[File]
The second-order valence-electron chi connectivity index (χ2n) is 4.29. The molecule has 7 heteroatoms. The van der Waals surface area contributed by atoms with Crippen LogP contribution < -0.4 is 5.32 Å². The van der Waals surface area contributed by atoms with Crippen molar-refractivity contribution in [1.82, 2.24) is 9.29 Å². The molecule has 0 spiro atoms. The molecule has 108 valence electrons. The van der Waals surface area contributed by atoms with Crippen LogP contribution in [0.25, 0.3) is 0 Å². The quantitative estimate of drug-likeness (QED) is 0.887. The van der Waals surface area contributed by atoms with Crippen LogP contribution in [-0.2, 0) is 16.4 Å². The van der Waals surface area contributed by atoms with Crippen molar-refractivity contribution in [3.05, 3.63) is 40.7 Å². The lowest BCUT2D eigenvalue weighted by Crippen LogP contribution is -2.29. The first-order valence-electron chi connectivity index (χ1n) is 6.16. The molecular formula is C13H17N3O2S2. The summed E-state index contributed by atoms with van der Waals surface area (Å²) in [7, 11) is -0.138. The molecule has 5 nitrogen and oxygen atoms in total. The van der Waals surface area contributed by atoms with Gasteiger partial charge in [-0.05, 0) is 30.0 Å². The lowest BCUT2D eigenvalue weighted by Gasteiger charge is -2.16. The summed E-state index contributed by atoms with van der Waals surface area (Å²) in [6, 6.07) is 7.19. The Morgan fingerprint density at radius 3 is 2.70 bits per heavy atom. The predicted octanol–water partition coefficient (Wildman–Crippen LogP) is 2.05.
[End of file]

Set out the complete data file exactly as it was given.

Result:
The second-order valence-electron chi connectivity index (χ2n) is 4.29. The molecule has 7 heteroatoms. The van der Waals surface area contributed by atoms with Crippen LogP contribution < -0.4 is 5.32 Å². The van der Waals surface area contributed by atoms with Crippen molar-refractivity contribution in [1.82, 2.24) is 9.29 Å². The molecule has 0 spiro atoms. The molecule has 108 valence electrons. The van der Waals surface area contributed by atoms with Crippen LogP contribution in [0.25, 0.3) is 0 Å². The quantitative estimate of drug-likeness (QED) is 0.887. The van der Waals surface area contributed by atoms with Crippen LogP contribution in [-0.2, 0) is 16.4 Å². The van der Waals surface area contributed by atoms with Crippen molar-refractivity contribution in [3.05, 3.63) is 40.7 Å². The lowest BCUT2D eigenvalue weighted by Crippen LogP contribution is -2.29. The first-order valence-electron chi connectivity index (χ1n) is 6.16. The molecular formula is C13H17N3O2S2. The summed E-state index contributed by atoms with van der Waals surface area (Å²) in [7, 11) is -0.138. The molecule has 5 nitrogen and oxygen atoms in total. The van der Waals surface area contributed by atoms with Gasteiger partial charge in [-0.05, 0) is 30.0 Å². The lowest BCUT2D eigenvalue weighted by Gasteiger charge is -2.16. The summed E-state index contributed by atoms with van der Waals surface area (Å²) in [6, 6.07) is 7.19. The Morgan fingerprint density at radius 3 is 2.70 bits per heavy atom. The predicted octanol–water partition coefficient (Wildman–Crippen LogP) is 2.05.